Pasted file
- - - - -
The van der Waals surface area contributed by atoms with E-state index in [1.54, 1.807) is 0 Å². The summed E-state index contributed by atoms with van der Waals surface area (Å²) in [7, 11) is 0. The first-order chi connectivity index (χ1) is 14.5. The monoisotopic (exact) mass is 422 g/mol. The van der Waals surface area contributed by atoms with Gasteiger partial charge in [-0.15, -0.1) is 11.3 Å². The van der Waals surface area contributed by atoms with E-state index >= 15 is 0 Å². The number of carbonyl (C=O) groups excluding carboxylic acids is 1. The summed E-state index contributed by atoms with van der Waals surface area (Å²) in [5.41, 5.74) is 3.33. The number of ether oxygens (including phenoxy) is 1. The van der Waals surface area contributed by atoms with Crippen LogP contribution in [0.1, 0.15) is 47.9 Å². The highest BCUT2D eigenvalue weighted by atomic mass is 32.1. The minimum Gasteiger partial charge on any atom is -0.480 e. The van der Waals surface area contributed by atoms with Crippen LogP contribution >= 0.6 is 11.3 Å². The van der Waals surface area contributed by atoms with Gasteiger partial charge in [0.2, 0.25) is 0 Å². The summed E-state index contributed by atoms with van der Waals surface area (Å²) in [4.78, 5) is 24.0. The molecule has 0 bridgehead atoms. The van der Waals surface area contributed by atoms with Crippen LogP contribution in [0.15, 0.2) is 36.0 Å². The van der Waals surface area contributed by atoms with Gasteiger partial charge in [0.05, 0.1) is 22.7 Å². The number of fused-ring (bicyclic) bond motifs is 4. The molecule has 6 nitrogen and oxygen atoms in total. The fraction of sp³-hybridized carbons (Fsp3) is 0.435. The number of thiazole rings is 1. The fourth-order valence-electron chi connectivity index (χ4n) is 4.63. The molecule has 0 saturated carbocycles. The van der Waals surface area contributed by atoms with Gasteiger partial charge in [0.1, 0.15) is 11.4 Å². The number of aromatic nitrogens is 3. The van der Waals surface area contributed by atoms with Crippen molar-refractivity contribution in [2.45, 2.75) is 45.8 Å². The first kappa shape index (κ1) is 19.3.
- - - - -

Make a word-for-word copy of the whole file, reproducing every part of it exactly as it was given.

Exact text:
The van der Waals surface area contributed by atoms with E-state index in [1.54, 1.807) is 0 Å². The summed E-state index contributed by atoms with van der Waals surface area (Å²) in [7, 11) is 0. The first-order chi connectivity index (χ1) is 14.5. The monoisotopic (exact) mass is 422 g/mol. The van der Waals surface area contributed by atoms with Gasteiger partial charge in [-0.15, -0.1) is 11.3 Å². The van der Waals surface area contributed by atoms with E-state index >= 15 is 0 Å². The number of carbonyl (C=O) groups excluding carboxylic acids is 1. The summed E-state index contributed by atoms with van der Waals surface area (Å²) in [5.41, 5.74) is 3.33. The number of ether oxygens (including phenoxy) is 1. The van der Waals surface area contributed by atoms with Crippen LogP contribution in [0.1, 0.15) is 47.9 Å². The highest BCUT2D eigenvalue weighted by atomic mass is 32.1. The minimum Gasteiger partial charge on any atom is -0.480 e. The van der Waals surface area contributed by atoms with Crippen LogP contribution >= 0.6 is 11.3 Å². The van der Waals surface area contributed by atoms with Gasteiger partial charge in [0.2, 0.25) is 0 Å². The summed E-state index contributed by atoms with van der Waals surface area (Å²) in [4.78, 5) is 24.0. The molecule has 0 bridgehead atoms. The van der Waals surface area contributed by atoms with Crippen LogP contribution in [0.15, 0.2) is 36.0 Å². The van der Waals surface area contributed by atoms with Gasteiger partial charge in [0.05, 0.1) is 22.7 Å². The number of fused-ring (bicyclic) bond motifs is 4. The molecule has 6 nitrogen and oxygen atoms in total. The fraction of sp³-hybridized carbons (Fsp3) is 0.435. The number of thiazole rings is 1. The fourth-order valence-electron chi connectivity index (χ4n) is 4.63. The molecule has 0 saturated carbocycles. The van der Waals surface area contributed by atoms with Gasteiger partial charge in [0.1, 0.15) is 11.4 Å². The number of aromatic nitrogens is 3. The van der Waals surface area contributed by atoms with Crippen molar-refractivity contribution in [2.45, 2.75) is 45.8 Å². The first kappa shape index (κ1) is 19.3.